KCTV5 Special Report: Drones debate pits press against privacy - KCTV5

KCTV5 Special Report: Debate over drones pits press against privacy

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JEFFERSON CITY, MO (KCTV) -

On Monday night, Charlottesville, VA, became the first city in the country to pass an anti-drone resolution. The council promised not to use information gathered by drones in court.

The fight to keep drones out of Missouri air space is also under way in Jefferson City. State lawmakers will soon add to the debate of freedom of the press versus privacy when they discuss whether news organizations and government can deploy drones over public land.

But one university is worried because a no vote could threaten one of their programs already using the technology.

"Missourians should be assured that their basic rights to privacy are not being violated by the state or not at all," said Rep. Casey Guernsey.

Guernsey, a Republican out of Bethany, MO, made the statement Tuesday morning at a last-minute hearing on his proposed bill to limit the use of drones in Missouri.

The hearing came after KCTV5's Investigations team alerted him to a fledgling drone program taking flight at the University of Missouri. The drones in the university's program don't come equipped with weaponry to maim or kill, but they are equipped with cameras that capture nearly everything from above.

"We're talking about flying these things over public land, waterways, open fields, doing agricultural and environmental reporting," said Scott Pham with KBIA-Radio out of the University of Missouri.

Pham received a $25,000 grant to build the drones as part of a journalistic experiment. It's something he felt compelled to pursue as the technology became more accessible.

"When I heard about how common drones were getting in the hobby circles, and how much easier it is to get up in the air, cheaper it is to get in the air than it ever has been before, I just got attracted to it," he said.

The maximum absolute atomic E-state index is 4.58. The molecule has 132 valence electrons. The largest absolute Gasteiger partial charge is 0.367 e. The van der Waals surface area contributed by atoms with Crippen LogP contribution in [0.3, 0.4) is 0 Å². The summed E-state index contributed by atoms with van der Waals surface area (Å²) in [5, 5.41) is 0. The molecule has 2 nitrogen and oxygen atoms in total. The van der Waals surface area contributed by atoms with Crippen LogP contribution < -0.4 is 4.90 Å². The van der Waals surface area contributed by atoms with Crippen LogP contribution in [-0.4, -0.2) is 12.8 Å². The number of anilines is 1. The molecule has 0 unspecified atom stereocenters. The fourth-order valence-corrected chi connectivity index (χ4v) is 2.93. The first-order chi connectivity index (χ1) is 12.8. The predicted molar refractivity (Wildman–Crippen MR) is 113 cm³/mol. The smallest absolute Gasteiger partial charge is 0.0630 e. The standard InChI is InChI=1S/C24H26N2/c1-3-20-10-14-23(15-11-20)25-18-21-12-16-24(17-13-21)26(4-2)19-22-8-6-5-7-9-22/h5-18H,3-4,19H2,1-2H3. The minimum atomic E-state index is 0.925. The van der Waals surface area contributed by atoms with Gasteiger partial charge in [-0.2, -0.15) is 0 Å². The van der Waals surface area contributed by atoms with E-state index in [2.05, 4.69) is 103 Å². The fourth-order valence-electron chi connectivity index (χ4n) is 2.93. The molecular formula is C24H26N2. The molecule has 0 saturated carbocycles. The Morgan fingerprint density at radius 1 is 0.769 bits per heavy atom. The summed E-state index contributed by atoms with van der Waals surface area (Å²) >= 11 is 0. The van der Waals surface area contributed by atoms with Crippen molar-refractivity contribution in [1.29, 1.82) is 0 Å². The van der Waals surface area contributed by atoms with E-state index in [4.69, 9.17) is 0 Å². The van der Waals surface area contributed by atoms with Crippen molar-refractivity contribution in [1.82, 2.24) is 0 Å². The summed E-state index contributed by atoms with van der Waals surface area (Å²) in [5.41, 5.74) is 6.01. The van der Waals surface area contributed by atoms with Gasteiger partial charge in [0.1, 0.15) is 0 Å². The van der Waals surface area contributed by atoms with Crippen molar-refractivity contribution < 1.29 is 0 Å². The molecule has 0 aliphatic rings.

Guernsey, who chairs the Agriculture Committee in the Missouri House, doesn't show the same enthusiasm for the project that Pham and, by extension, Mizzou has been doing.

"You've got to be kidding me. That's enormously disturbing to hear about," Guernsey said.

He wrote Bill 46, which would ban the use of drones or unmanned aircraft by anyone other than law enforcement. It was written in response to reports of the U.S. Environmental Protection Agency flying over farmland in Iowa and Nebraska. He was unaware of Mizzou's drone program until his interview with KCTV5.

"If I'm hearing about drones being used to gather information from a news standpoint, I would say that would be at the top of my list of concerns," Guernsey said.

At Tuesday's hearing, he reiterated his concerns. At least four spokesmen from several organizations including the American Civil Liberties Union and the Missouri Farm Bureau testified in support of Guernsey's bill, but some committee members weren't sold on the ban.

"I can see a lot of different aircraft going over. What are we looking to the skies, to see who's coming after us now," said Rep. Steve Hodges, a Democrat out of East Prairie.

"If we started making laws based on what everyone talks about, we would have some wacko laws," said Rep. Chris Kelly, a Democrat out of Columbia.

After the hour-long hearing, the Mizzou contingent tried to convince Guernsey the motives behind the program were not sinister.

"At no point do we intend to fly it over land for which we don't have the permission to fly over," Pham said.

But Guernsey wasn't convinced and stood his ground to support his proposed bill.

"I think we have a responsibility in the legislature to make sure that technology isn't being used irresponsibly," he said.

Guernsey said his bill isn't finalized, meaning language could be added to spare the academic use of drones, but stop journalists and government from using them.

The University of Missouri has not issued a statement on what if any measures it would take to block the bill.

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